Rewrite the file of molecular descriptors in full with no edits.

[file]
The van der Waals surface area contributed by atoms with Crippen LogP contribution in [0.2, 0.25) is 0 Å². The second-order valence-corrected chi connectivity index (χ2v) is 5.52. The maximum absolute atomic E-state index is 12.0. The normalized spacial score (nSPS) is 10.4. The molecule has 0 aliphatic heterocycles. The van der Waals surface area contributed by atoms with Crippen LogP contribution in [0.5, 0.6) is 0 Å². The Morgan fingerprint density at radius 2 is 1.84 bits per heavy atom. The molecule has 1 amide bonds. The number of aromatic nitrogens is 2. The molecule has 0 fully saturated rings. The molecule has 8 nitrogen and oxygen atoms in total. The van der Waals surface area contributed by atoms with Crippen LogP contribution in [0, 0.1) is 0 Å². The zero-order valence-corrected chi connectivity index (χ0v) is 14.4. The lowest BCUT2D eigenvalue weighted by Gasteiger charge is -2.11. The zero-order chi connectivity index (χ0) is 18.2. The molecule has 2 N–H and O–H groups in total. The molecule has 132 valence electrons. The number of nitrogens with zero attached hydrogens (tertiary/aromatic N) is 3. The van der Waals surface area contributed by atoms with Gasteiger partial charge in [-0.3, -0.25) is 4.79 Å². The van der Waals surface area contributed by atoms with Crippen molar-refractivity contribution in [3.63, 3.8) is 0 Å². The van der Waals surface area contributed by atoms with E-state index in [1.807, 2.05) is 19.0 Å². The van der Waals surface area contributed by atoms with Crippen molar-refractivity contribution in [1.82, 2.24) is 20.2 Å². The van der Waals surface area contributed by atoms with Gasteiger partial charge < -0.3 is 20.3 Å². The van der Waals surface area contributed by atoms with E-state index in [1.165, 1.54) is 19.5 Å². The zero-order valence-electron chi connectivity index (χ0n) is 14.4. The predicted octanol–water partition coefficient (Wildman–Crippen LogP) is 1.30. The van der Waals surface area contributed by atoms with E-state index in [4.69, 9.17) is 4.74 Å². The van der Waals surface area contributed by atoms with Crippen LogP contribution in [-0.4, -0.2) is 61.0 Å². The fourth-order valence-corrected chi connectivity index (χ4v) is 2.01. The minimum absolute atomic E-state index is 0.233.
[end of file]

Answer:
The van der Waals surface area contributed by atoms with Crippen LogP contribution in [0.2, 0.25) is 0 Å². The second-order valence-corrected chi connectivity index (χ2v) is 5.52. The maximum absolute atomic E-state index is 12.0. The normalized spacial score (nSPS) is 10.4. The molecule has 0 aliphatic heterocycles. The van der Waals surface area contributed by atoms with Crippen LogP contribution in [0.5, 0.6) is 0 Å². The Morgan fingerprint density at radius 2 is 1.84 bits per heavy atom. The molecule has 1 amide bonds. The number of aromatic nitrogens is 2. The molecule has 0 fully saturated rings. The molecule has 8 nitrogen and oxygen atoms in total. The van der Waals surface area contributed by atoms with Crippen LogP contribution in [0, 0.1) is 0 Å². The zero-order valence-corrected chi connectivity index (χ0v) is 14.4. The lowest BCUT2D eigenvalue weighted by Gasteiger charge is -2.11. The zero-order chi connectivity index (χ0) is 18.2. The molecule has 2 N–H and O–H groups in total. The molecule has 132 valence electrons. The number of nitrogens with zero attached hydrogens (tertiary/aromatic N) is 3. The van der Waals surface area contributed by atoms with Gasteiger partial charge in [-0.3, -0.25) is 4.79 Å². The van der Waals surface area contributed by atoms with Crippen molar-refractivity contribution in [3.63, 3.8) is 0 Å². The van der Waals surface area contributed by atoms with E-state index in [1.807, 2.05) is 19.0 Å². The van der Waals surface area contributed by atoms with Crippen molar-refractivity contribution in [1.82, 2.24) is 20.2 Å². The van der Waals surface area contributed by atoms with Gasteiger partial charge < -0.3 is 20.3 Å². The van der Waals surface area contributed by atoms with E-state index in [1.165, 1.54) is 19.5 Å². The zero-order valence-electron chi connectivity index (χ0n) is 14.4. The predicted octanol–water partition coefficient (Wildman–Crippen LogP) is 1.30. The van der Waals surface area contributed by atoms with E-state index in [4.69, 9.17) is 4.74 Å². The van der Waals surface area contributed by atoms with Crippen LogP contribution in [-0.4, -0.2) is 61.0 Å². The fourth-order valence-corrected chi connectivity index (χ4v) is 2.01. The minimum absolute atomic E-state index is 0.233.